Inbreeding and density-dependent population growth in a small, isolated lion population

Authors


Correspondence
Martina Trinkel, Eichenweg 27/4, A-8042 Graz, Austria.
Email: martina_trinkel@yahoo.com

Abstract

In South Africa, more than 30 small, enclosed game reserves have reintroduced lions over the last two decades, which now house more than 500 individuals. There is a high risk of inbreeding in these fragmented, fenced and isolated populations, which may be compounded by a lack of management guidelines. A population of 11 founder lions Panthera leo was reintroduced to Madikwe Game Reserve in 1995, and this population has in turn become a source for reestablishing other populations. Only four lineages were reintroduced, founder males were related to founder females, and since 1997, only one male lineage maintained tenure for >9 years, resulting in breeding with direct relatives. Interventionist management to limit lion population growth and inbreeding in Madikwe has taken the form of translocating, trophy hunting and culling of mainly sub adult lions. Despite this management, inbreeding started 5 years after reintroduction. Reproductive performance and thus population growth in Madikwe were dependent on the overall lion population density. When lion density was low, females first gave birth at a significantly younger age and produced larger litters, resulting in a high population growth rate, which decreased significantly when lion density in the park reached carrying capacity, that is, 61 lions. This might have profound consequences for future reestablishment of lion populations when restocking new reserves: our study illustrates the need for founder populations of reintroduced endangered predator species to be as large and genetically diverse as possible, and thereafter new genetic material should be supplemented. The development of such management guidelines is becoming very important as large predator populations become increasingly fragmented and managed as metapopulations.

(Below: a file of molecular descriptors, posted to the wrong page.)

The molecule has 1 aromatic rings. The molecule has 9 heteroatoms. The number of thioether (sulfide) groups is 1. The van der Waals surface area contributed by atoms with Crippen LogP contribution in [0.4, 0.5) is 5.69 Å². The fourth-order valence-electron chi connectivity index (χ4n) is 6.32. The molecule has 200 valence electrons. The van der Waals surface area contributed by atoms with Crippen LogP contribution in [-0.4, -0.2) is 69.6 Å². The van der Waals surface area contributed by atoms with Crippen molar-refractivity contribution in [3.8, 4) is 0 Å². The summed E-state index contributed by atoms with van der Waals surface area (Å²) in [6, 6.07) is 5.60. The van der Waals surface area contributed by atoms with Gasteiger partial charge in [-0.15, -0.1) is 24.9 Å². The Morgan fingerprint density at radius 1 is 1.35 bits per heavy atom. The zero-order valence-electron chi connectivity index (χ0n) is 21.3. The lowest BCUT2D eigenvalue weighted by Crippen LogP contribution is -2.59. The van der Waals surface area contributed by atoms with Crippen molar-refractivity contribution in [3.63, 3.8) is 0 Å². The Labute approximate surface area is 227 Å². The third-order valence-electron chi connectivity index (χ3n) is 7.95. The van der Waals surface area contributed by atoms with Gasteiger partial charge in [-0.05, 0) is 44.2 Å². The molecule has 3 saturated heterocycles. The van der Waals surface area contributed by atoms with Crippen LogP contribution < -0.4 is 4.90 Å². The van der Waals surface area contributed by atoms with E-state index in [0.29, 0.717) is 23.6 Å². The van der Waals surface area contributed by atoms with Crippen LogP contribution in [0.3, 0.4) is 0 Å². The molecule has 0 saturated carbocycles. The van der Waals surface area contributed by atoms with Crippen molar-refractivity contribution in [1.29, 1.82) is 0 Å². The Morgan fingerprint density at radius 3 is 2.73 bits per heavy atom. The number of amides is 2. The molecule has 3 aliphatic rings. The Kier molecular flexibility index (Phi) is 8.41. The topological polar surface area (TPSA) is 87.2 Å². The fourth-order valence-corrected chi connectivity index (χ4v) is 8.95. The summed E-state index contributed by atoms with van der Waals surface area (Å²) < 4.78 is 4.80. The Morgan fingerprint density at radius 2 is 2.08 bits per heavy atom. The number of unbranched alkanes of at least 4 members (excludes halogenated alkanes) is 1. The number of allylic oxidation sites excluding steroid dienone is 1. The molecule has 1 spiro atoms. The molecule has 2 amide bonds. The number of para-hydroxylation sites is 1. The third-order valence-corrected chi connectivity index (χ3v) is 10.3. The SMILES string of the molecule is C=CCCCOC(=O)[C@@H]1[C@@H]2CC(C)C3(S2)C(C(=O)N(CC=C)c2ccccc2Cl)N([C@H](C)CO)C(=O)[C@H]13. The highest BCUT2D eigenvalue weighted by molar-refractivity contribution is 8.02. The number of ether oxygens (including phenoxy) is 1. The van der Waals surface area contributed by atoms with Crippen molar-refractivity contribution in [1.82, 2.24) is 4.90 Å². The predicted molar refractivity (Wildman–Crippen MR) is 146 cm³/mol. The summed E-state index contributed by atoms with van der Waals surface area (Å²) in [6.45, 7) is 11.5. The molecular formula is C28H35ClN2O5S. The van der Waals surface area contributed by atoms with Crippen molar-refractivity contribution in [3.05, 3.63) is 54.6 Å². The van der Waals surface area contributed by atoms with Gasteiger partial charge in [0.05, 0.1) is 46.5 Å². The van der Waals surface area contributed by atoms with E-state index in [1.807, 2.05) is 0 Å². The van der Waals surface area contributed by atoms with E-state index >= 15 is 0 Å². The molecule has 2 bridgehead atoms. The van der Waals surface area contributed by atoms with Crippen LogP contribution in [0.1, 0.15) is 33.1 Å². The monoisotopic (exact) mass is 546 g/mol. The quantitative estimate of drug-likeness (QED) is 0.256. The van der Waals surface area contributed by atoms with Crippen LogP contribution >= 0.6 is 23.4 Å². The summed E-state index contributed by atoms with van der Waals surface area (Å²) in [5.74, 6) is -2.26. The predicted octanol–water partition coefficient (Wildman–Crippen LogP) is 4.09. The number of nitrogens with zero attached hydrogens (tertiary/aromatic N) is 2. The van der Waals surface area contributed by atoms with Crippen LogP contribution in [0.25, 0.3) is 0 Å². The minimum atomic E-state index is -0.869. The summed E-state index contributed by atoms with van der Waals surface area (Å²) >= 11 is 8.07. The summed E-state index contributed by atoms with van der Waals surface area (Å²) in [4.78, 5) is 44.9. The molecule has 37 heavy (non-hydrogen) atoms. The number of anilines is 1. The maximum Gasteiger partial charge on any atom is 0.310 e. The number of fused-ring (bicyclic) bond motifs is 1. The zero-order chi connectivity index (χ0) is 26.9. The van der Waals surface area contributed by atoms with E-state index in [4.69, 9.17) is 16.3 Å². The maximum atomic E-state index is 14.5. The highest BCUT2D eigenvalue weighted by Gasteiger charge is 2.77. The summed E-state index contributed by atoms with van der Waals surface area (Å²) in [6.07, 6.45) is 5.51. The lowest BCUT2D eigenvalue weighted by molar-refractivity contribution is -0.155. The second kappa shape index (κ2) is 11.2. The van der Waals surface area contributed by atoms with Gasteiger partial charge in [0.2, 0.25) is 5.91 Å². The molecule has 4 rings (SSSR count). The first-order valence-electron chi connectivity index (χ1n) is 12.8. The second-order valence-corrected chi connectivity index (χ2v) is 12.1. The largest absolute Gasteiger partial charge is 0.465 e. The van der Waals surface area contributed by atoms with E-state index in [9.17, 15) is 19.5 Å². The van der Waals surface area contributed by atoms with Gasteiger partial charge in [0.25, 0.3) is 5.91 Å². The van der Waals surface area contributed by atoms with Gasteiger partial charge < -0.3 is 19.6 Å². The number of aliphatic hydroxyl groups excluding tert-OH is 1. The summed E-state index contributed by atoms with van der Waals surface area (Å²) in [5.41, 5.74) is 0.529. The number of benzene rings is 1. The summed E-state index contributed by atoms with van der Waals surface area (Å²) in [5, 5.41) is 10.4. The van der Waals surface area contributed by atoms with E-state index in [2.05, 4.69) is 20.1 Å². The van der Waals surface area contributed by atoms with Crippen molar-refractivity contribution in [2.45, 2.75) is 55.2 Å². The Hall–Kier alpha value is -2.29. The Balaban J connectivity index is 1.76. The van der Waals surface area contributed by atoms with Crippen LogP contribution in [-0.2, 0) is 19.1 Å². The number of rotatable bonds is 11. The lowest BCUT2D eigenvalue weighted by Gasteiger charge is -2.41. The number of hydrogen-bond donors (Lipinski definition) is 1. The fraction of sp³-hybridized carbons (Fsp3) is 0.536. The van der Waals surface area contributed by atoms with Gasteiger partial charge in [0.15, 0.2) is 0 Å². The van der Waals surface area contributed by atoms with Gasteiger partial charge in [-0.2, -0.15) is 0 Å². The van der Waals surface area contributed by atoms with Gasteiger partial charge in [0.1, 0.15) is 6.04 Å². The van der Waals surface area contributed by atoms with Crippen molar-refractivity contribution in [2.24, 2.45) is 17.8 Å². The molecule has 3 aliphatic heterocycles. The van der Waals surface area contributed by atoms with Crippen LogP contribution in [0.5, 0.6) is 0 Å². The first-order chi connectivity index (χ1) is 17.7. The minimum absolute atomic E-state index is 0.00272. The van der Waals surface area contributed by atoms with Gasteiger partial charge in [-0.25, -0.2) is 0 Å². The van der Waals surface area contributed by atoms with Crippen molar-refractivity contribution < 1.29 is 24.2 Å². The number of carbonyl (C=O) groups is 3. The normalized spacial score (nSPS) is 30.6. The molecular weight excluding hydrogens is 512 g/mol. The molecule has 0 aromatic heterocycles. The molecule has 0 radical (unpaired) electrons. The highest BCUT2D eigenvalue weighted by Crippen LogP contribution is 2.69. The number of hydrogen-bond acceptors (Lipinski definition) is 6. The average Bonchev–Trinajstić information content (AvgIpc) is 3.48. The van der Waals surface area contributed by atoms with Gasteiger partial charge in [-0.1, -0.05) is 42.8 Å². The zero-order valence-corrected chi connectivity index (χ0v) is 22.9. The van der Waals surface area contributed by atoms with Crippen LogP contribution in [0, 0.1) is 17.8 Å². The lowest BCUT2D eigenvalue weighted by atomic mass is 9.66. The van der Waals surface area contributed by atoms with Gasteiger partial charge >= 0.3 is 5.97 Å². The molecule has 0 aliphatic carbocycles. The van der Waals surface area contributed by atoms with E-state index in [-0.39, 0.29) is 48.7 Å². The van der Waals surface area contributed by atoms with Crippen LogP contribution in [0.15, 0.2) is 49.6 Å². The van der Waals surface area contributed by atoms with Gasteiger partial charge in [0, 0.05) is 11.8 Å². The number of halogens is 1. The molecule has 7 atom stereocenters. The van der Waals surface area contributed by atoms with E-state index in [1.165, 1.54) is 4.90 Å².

Ancillary